Breastfeeding - what the experts say

Breastfeeding myths and realities

Breastfeeding ruins the shape of your breasts.

Breast slackening results from sudden fluctuations in size, a risk that is inherent in pregnancy whether you breastfeed or not. If breastfeeding is going well, engorgement is avoided and weaning is gradual, the breasts will be more likely to maintain their shape than if you suddenly cut off the milk supply after childbirth.

If you have small breasts, you don’t produce enough milk.

The mammary gland is approximately the same size in all women. So breast size has nothing to do with the quantity of milk produced.

Breast milk sometimes isn’t nourishing enough.

Human milk is never bad, too thin or not nourishing enough. If your baby is not gaining enough weight, it may be caused by the baby latching on to the breast incorrectly. You may also experience temporary declines in milk production due to factors such as fatigue, strong emotions, anxiety or a change in your daily routine. Don’t panic: simply nurse your baby as often and as long as possible and rest as much as you can. Your milk supply will quickly return to normal.

Breastfeeding prevents you from losing weight after childbirth.

Milk production burns a large portion of the daily calories you consume. If you eat a healthy diet and a reasonable quantity, breastfeeding should help you quickly lose the weight you gained during pregnancy.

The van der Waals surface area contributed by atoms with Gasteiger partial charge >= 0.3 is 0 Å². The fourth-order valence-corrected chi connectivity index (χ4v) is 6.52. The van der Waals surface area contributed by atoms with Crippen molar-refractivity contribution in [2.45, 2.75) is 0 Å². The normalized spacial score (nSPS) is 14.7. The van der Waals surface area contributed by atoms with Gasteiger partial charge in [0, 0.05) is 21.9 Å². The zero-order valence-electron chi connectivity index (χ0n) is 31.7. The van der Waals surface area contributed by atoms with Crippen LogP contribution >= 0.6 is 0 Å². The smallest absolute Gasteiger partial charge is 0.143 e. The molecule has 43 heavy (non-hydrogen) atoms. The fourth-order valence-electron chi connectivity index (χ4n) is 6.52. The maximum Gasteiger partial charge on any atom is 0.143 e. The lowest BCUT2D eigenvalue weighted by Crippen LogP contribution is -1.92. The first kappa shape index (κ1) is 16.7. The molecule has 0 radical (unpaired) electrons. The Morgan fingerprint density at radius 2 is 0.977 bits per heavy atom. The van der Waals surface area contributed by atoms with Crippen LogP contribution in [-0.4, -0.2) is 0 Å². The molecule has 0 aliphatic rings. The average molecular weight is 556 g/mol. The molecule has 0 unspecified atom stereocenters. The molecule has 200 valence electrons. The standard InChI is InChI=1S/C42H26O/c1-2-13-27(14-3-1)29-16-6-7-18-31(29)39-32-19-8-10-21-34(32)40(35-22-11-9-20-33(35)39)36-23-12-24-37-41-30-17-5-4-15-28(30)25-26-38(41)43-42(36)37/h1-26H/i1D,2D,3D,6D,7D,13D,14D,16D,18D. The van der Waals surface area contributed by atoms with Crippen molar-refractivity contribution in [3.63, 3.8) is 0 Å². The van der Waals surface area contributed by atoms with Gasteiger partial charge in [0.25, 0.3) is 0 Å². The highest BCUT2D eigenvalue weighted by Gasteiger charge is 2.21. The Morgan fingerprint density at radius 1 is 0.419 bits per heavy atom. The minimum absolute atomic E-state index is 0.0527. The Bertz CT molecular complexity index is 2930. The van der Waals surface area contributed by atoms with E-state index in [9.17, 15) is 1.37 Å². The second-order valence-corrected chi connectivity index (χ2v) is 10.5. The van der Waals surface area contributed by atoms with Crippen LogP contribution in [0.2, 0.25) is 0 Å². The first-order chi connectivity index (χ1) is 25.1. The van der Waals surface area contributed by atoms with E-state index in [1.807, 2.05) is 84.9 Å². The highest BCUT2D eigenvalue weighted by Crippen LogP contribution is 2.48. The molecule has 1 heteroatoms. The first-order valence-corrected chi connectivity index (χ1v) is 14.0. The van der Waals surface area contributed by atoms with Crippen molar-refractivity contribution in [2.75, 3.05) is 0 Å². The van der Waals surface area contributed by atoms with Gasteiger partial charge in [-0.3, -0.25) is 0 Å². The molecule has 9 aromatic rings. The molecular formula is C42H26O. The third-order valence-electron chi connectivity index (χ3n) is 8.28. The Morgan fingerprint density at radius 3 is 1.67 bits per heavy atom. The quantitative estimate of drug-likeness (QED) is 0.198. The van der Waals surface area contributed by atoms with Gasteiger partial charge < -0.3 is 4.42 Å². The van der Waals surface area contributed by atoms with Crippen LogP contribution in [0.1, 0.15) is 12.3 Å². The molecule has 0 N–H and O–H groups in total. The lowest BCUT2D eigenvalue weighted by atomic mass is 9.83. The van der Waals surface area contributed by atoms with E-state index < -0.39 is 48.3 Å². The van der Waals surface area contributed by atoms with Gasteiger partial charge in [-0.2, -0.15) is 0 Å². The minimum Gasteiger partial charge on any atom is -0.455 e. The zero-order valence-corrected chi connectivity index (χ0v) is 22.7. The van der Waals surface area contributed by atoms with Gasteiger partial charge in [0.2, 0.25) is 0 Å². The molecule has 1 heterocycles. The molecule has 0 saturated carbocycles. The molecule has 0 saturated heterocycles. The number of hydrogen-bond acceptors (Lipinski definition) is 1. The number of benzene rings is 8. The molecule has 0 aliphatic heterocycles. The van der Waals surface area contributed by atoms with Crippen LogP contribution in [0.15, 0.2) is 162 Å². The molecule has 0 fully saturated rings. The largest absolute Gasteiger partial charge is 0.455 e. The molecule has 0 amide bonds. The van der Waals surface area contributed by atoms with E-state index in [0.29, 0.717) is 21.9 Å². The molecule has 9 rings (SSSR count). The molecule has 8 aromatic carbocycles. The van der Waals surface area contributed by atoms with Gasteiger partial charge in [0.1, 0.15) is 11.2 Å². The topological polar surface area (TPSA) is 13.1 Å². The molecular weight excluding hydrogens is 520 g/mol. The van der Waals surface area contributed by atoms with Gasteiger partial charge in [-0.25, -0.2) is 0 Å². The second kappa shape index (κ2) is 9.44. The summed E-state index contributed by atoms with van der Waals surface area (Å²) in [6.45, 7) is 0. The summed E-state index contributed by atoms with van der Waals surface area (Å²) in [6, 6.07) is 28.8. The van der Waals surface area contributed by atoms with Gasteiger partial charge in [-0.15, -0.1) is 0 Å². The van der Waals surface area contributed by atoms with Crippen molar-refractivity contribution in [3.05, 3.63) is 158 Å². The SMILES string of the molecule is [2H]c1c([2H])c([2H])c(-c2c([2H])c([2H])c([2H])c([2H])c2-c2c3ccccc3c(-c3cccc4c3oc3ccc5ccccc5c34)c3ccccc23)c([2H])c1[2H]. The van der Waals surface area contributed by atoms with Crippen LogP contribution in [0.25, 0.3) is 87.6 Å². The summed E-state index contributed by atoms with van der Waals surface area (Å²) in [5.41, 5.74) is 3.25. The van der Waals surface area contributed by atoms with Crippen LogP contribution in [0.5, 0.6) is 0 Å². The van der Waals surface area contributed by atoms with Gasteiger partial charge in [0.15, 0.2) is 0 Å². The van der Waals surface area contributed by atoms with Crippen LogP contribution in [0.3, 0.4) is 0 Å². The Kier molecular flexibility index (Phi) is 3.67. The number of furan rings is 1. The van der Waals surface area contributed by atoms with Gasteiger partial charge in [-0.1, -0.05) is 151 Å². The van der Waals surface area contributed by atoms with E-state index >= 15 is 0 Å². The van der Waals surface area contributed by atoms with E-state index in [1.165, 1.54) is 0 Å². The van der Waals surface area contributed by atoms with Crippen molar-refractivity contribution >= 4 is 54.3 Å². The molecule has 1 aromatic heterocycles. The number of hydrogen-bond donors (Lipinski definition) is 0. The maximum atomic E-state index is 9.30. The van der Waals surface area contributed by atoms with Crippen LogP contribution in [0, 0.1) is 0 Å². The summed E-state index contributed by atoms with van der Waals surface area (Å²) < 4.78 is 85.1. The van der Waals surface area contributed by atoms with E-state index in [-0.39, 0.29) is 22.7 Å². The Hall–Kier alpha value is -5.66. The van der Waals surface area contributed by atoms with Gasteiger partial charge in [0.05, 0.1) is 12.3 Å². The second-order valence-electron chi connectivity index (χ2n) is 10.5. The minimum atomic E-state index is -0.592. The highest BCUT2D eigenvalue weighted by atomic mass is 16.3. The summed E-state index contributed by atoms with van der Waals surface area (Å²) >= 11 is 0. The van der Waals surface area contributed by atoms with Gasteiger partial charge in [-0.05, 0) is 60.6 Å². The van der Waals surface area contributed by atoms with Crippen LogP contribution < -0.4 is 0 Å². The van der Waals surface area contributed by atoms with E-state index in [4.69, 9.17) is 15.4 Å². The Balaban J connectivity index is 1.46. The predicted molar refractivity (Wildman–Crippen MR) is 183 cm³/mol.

You have to drink more when you breastfeed.

Milk production doesn’t depend on the amount of water consumed but on the frequency of feeds and how productive they are. Drink when you’re thirsty without forcing yourself.

You can sleep with your baby for easier feeds.

Breastfeeding is helped by baby and mother being close to each other, and night-time feeds are much easier when the baby is lying at your side. It's important, however, to follow certain safety guidelines when your baby sleeps in your bed, including: no comforter on the baby, no pillow, a firm mattress and no risk of falling. Another option is to place your baby’s crib or bassinet next to your bed or use a special co-sleeper bassinet, which attaches to the side of the parents’ bed.

Night-time feeds make it easier to establish and maintain the mother’s milk supply.

Most newborns need to nurse at night during their first few months. In addition, night-time nursing promotes a well-established milk supply by avoiding too much time between feed. So avoid trying to get your baby to sleep through the night too soon.

A nursing mother with a fever shouldn’t breastfeed.

The opposite is true: continuing to breastfeed provides the baby with the antibodies necessary to fight off an infection.

A woman with flat or abnormal nipples can’t breastfeed.

Babies always manage to nurse whatever type of breasts their mother may have. Simply be sure to place your baby in the right position facing your breast. If the baby really has trouble latching on to your breast – because, for example, it’s too swollen with milk – then gently massage the nipple to soften it and express a little milk before presenting it to your infant.

A nursing baby should receive a vitamin K supplement.

This supplement is given to babies right after birth. You will receive a prescription in the hospital.

You should not breastfeed if you had a prior breast abscess.

A previous abscess does not affect the mammary gland’s ability to produce milk during a new pregnancy.



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